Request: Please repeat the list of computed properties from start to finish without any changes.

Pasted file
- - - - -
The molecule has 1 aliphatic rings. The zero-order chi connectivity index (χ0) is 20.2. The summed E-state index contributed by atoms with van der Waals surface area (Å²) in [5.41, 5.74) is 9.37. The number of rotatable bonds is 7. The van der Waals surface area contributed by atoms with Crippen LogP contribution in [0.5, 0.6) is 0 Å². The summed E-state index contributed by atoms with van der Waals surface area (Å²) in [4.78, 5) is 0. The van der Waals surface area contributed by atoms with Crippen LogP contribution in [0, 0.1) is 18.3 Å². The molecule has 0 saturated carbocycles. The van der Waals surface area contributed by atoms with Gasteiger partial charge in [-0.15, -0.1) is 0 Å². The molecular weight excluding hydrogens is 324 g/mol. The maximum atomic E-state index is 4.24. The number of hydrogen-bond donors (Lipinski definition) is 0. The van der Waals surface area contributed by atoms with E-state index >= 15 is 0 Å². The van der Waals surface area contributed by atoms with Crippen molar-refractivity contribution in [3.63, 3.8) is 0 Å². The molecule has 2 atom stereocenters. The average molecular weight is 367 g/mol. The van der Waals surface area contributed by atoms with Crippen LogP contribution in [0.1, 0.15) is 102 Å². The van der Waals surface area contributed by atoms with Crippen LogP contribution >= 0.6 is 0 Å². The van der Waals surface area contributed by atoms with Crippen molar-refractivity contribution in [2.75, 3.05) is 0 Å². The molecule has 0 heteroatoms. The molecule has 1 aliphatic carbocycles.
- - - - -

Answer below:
The molecule has 1 aliphatic rings. The zero-order chi connectivity index (χ0) is 20.2. The summed E-state index contributed by atoms with van der Waals surface area (Å²) in [5.41, 5.74) is 9.37. The number of rotatable bonds is 7. The van der Waals surface area contributed by atoms with Crippen LogP contribution in [0.5, 0.6) is 0 Å². The summed E-state index contributed by atoms with van der Waals surface area (Å²) in [4.78, 5) is 0. The van der Waals surface area contributed by atoms with Crippen LogP contribution in [0, 0.1) is 18.3 Å². The molecule has 0 saturated carbocycles. The van der Waals surface area contributed by atoms with Gasteiger partial charge in [-0.15, -0.1) is 0 Å². The molecular weight excluding hydrogens is 324 g/mol. The maximum atomic E-state index is 4.24. The number of hydrogen-bond donors (Lipinski definition) is 0. The van der Waals surface area contributed by atoms with E-state index >= 15 is 0 Å². The van der Waals surface area contributed by atoms with Crippen molar-refractivity contribution in [3.63, 3.8) is 0 Å². The molecule has 2 atom stereocenters. The average molecular weight is 367 g/mol. The van der Waals surface area contributed by atoms with Crippen LogP contribution in [0.1, 0.15) is 102 Å². The van der Waals surface area contributed by atoms with Crippen LogP contribution >= 0.6 is 0 Å². The van der Waals surface area contributed by atoms with Crippen molar-refractivity contribution in [2.75, 3.05) is 0 Å². The molecule has 0 heteroatoms. The molecule has 1 aliphatic carbocycles.